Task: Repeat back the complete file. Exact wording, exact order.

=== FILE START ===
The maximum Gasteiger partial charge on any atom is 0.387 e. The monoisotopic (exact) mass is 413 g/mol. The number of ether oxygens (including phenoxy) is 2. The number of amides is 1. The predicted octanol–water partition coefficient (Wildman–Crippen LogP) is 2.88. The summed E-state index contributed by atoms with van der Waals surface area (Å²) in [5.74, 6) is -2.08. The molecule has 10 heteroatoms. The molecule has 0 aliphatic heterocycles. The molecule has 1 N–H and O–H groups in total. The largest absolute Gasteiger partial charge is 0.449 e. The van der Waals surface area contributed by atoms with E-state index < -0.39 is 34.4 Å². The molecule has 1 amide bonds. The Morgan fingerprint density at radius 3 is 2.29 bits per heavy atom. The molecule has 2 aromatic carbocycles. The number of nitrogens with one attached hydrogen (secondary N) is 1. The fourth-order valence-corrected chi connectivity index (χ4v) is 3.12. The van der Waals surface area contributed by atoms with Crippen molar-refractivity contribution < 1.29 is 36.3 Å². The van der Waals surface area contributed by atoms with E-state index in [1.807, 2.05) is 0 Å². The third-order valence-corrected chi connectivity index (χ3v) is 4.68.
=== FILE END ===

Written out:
The maximum Gasteiger partial charge on any atom is 0.387 e. The monoisotopic (exact) mass is 413 g/mol. The number of ether oxygens (including phenoxy) is 2. The number of amides is 1. The predicted octanol–water partition coefficient (Wildman–Crippen LogP) is 2.88. The summed E-state index contributed by atoms with van der Waals surface area (Å²) in [5.74, 6) is -2.08. The molecule has 10 heteroatoms. The molecule has 0 aliphatic heterocycles. The molecule has 1 N–H and O–H groups in total. The largest absolute Gasteiger partial charge is 0.449 e. The van der Waals surface area contributed by atoms with E-state index < -0.39 is 34.4 Å². The molecule has 1 amide bonds. The Morgan fingerprint density at radius 3 is 2.29 bits per heavy atom. The molecule has 2 aromatic carbocycles. The number of nitrogens with one attached hydrogen (secondary N) is 1. The fourth-order valence-corrected chi connectivity index (χ4v) is 3.12. The van der Waals surface area contributed by atoms with Crippen molar-refractivity contribution < 1.29 is 36.3 Å². The van der Waals surface area contributed by atoms with E-state index in [1.807, 2.05) is 0 Å². The third-order valence-corrected chi connectivity index (χ3v) is 4.68.